Three Billboards Outside Ebbing, Missouri understands that the first stage of grief is anger. One character finds herself confronted with a note from a departed lover warning her that she will feel anger in the immediate future, but that she needs to work through it. The issue with many of the characters in Three Billboards Outside Ebbing, Missouri is that so few of the characters have allowed themselves to work through their anger towards a more constructive stage of grief. Instead, that anger rooted in grief is allowed to simmer, and it comes to a boil.

At various points in the film, characters prove willing to burn the world down. Fire is a potent weapon for these characters, seeking to lash out against an uncaring world that has been indifferent to their plight. Fire consumes everything in its path, scorching earth and destroying foundations. However, Three Billboards Outside Ebbing, Missouri points out that fire is also indiscriminate. Like the anger driving it, these arson attacks are often misdirected; characters assume that their anger is directed at the correct target, only to discover that it is not.

Fitting the Bill.

As much as Three Billboards Outside Ebbing, Missouri understands the futility and self-defeating nature of this anger, it also understands the need for catharsis. Some things cannot be forced to make sense, to conform to reason. The world is random and cruel in places, and righteous aggression can offer some sense of satisfaction in response. Three Billboards Outside Ebbing, Missouri repeatedly refuses to make sense of the world for its audience; the first couple of times the audiences see the eponymous billboards, they see them in reverse.

Three Billboards Outside Ebbing, Missouri introduces the character of Sam Dixon trying to make sense of the three messages written on the three billboards. Dixon approaches these billboards from behind, so he works through the accusations in reverse order. The first and second statements make no sense, as he complains to the staff putting up the signs. It is only when Dixon drives further down the road and takes a step back that he can properly soak in the statement being made and the accusations being leveled. Three messages become a single narrative, at a distance.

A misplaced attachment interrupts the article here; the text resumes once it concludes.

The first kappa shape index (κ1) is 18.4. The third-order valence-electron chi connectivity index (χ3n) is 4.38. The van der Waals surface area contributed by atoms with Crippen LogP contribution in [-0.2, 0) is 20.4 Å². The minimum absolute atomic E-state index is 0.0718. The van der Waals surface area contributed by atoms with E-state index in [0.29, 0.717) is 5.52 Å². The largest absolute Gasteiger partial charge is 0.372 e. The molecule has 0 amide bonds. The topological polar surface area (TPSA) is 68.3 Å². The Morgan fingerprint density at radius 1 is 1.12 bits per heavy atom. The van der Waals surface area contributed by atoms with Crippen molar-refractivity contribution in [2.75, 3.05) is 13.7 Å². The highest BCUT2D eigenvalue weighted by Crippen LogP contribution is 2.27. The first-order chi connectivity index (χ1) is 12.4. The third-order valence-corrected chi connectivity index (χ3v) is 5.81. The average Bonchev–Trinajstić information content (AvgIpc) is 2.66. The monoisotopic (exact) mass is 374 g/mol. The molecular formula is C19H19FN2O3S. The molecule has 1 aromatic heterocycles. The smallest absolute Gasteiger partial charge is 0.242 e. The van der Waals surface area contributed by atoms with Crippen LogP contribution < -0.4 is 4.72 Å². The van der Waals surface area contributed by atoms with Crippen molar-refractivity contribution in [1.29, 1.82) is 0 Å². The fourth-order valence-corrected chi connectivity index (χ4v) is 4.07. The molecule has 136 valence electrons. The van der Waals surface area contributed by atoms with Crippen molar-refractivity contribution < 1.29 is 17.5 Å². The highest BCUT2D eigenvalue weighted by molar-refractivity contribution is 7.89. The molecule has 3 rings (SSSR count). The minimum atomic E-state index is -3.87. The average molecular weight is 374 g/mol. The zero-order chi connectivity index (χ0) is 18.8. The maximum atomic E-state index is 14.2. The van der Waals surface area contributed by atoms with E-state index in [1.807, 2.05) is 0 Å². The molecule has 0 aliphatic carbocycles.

Slice of life.

McDonagh’s script for Three Billboards Outside Ebbing, Missouri is very well constructed, both in terms of character and in terms of story. Three Billboards Outside Ebbing, Missouri twists and turns as it goes, but never in a way that feels like a cheap twist or a sharp turn. Everything is properly set up and duly foreshadowed. More than that, McDonagh grasps the complexity of his characters. Sam Dixon initially seems like a two-dimensional caricature, but develops into a fully-formed individual over the course of the story.

Even in her introductory scene, Mildred remains a bundle of contradictions. Mildred simmers with rage, but shows a strange compassion for a cockroach trapped upside down on a windowsill. Mildred is repeatedly shown as concerned and decent over the course of the film. As much as she might taunt Willoughby, she also has sympathy for his illness. As much as she might rage against a seemingly nihilistic and indifferent world, she finds some measure of comfort in a visit from a deer; although she refuses to read any meaning into the encounter.

It’s all a bit of a Hayes.

Frances McDormand is a force of nature. The film would be fantastic even without her performance, but McDormand brings a raw passion and humanity to the central role that powers the movie. Mildred is a compelling and engaging protagonist, a character who has a rich and vivid inner life. There are moments when Mildred seems to want to burn the whole world down, and McDormand suggests that she would remain perfectly steady at the centre of it. McDormand suggests a woman struggling to hold herself together as the world falls apart.

Three Billboards Outside Ebbing, Missouri is a powerful modern day parable about loss and meaning, and about the anger that threatens to eat all of that up. The film offers few easy answers, but – like Mildred herself – asks some very tough questions.